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Dement, Sleep Medicine Pioneer, Dies at 91

Dr. Dement

Dr. William Dement

Photo: STEVE FISCH

Dr. William C. Dement, a physician-scientist widely regarded as the father of sleep medicine, died June 17 at age 91. He had a special relationship with NIH that continued for 30 years. He made numerous discoveries about the health and societal impact of sleep problems—including their link to heart disease and even car accidents—and helped establish the National Center on Sleep Disorders Research (NCSDR), part of the National Heart, Lung, and Blood Institute. 

“Bill Dement made unparalleled contributions as a scientist investigating sleep and sleep disorders, as a physician and as an advocate promoting the importance of sleep to health, performance and public safety,” said Dr. James Kiley, director of NHLBI’s Division of Lung Diseases and a former NCSDR director.

Over the course of his career, Dement was awarded nearly 40 NIH grants for sleep-related research beginning in 1973 and lasting until his retirement in 2003. Among his accomplishments, Dement was awarded a grant by NHLBI to do the first NIH-funded phase 3 clinical trial for sleep apnea, which looked at continuous positive airway pressure (CPAP) therapy for treating the disorder. That trial found that CPAP reduced sleepiness in people with sleep apnea. 

Dement received support not only from NHLBI, but also from other institutes for work related to their mission areas, including the National Institute on Aging, the National Institute of Child Health and Human Development, the National Institute of Mental Health and the National Institute of Neurological Disorders and Stroke. His grants included research on sudden infant death syndrome, narcolepsy, hallucinations, insomnia and sleep problems in nursing homes and the elderly. 

Dement, who spent 40 years at Stanford School of Medicine before retiring in 2003, died at a hospital in Stanford, Calif., due to complications from a heart procedure. He was born in Wenatchee, Wash., and later served in the Army during World War II. After his service, in 1951, he earned a bachelor’s degree from the University of Washington. While earning his degree, Dement—a lifelong jazz enthusiast—hosted jam sessions from his houseboat on Lake Union and played jazz bass, sometimes with famous musicians such as Quincy Jones and Stan Getz.

Dement began his sleep research at the University of Chicago in the 1950s at a time when little was known about sleep or its link to health conditions. In 1953, he discovered rapid-eye movement, or REM sleep, and later showed it was the sleep stage in which dreams occur. He received his medical degree at the university in 1955, followed by a Ph.D. in neurophysiology in 1957. Six years later, Dement moved west to join Stanford University’s psychiatry department.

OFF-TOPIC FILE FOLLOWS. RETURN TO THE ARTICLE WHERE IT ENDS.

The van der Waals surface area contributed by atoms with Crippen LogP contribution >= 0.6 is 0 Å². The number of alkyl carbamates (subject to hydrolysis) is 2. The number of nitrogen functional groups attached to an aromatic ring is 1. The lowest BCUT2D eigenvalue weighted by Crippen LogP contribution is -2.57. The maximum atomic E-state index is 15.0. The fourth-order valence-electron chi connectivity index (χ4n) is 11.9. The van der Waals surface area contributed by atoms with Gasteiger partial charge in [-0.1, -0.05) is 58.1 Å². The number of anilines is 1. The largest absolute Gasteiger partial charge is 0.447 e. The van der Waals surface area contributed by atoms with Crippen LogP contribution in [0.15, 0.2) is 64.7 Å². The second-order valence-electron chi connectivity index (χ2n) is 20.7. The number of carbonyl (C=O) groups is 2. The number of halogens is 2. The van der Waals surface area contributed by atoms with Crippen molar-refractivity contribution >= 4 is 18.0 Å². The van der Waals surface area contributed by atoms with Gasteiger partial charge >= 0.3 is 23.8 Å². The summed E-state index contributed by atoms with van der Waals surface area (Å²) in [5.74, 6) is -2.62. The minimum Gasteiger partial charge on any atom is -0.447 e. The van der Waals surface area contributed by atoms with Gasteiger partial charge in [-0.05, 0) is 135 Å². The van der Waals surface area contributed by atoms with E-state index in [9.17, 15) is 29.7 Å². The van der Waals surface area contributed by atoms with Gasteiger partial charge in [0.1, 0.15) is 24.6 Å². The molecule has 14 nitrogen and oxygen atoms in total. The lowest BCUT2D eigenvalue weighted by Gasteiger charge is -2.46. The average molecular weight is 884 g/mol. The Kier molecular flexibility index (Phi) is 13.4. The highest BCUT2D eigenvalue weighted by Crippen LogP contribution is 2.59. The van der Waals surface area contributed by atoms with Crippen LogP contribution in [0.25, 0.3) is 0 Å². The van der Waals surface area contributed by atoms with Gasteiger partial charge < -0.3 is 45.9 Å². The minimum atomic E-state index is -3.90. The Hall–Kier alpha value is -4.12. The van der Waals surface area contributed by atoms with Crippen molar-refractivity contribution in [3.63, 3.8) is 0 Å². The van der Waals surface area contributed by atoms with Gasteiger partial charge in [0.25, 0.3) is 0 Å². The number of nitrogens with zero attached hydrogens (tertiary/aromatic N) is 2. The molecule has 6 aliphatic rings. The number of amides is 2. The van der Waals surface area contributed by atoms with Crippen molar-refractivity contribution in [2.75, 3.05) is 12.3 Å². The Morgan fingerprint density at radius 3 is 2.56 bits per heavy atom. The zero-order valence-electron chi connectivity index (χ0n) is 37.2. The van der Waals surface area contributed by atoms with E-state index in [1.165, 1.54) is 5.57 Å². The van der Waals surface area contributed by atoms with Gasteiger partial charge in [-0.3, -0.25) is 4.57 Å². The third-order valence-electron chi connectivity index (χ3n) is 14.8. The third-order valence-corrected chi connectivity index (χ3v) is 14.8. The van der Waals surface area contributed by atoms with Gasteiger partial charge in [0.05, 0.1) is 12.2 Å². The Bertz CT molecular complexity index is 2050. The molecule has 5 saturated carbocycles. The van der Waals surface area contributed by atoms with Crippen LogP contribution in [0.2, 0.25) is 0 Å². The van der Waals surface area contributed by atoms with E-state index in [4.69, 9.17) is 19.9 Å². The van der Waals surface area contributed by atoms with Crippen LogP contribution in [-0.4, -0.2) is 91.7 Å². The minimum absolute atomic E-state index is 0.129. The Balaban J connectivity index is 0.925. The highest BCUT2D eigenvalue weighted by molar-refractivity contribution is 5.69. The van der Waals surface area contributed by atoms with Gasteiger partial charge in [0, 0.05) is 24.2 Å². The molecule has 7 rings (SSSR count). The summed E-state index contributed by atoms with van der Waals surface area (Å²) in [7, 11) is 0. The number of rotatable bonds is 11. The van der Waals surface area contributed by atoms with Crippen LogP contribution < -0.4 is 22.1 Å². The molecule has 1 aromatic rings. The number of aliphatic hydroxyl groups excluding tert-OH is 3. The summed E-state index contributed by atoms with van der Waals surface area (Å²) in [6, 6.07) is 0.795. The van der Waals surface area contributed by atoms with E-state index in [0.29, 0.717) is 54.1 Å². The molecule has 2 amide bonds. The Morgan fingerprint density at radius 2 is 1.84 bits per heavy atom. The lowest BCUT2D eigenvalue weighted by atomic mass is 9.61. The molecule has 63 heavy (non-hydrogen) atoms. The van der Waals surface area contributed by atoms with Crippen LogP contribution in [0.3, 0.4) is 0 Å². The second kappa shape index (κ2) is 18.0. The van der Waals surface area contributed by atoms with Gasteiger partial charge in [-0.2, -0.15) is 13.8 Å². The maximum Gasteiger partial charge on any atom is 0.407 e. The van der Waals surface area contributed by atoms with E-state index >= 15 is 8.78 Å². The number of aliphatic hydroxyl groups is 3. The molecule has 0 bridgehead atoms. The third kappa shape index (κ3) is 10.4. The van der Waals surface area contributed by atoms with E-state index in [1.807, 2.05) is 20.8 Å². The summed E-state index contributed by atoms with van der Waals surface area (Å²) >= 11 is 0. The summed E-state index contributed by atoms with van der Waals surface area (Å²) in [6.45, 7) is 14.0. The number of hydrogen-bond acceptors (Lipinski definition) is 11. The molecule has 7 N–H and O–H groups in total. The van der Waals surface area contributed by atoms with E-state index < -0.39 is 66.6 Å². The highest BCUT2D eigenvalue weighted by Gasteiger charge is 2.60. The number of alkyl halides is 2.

Over the course of his career, Dement would go on to make a number of important discoveries about sleep, including that the sleep cycle had specific phases and that sleep problems could pose hazards such as car crashes and lead to other health issues, too. He linked sleep apnea to cardiovascular problems and speculated that up to 20 percent of the population suffered from the condition, which was later proven to be accurate.

Dement co-authored more than 500 scientific articles and founded the Stanford Sleep Disorders Clinic, the first sleep lab in the United States. He wrote one of the first textbooks on sleep, Primary Practices of Sleep Medicine, and was a founding editor of Sleep, a prominent journal in the field. He also started the American Sleep Disorders Association, the first major professional organization for sleep researchers, which is now known as the American Academy of Sleep Medicine. 

In 1971, Dement created one of the first undergraduate courses on sleep, “Sleep and Dreams,” a wildly popular class he continued teaching until about 5 years ago. 

Dement helped raise awareness about sleep disorders by appearing on The Tonight Show Starring Johnny Carson and testifying before Congress. His congressional testimony in 1988 helped to create the National Commission on Sleep Disorders Research, which Dement chaired. After Dement’s death, Rep. Anna Eshoo (D-CA) honored him on July 13 with a tribute in the House of Representatives recognizing his contributions to sleep research, noting that he was often seen on Capitol Hill in his role as commission chairman. The commission’s report, which found that 70 million Americans suffered from sleep problems, spurred Congress to create the NCSDR.  

Dement is survived by a son, Dr. Nick Dement; 2 daughters, Elizabeth Dement and Catherine Roos; and 6 grandchildren. Dement’s wife of 58 years, Eleanor “Pat” Weber, died in 2014.

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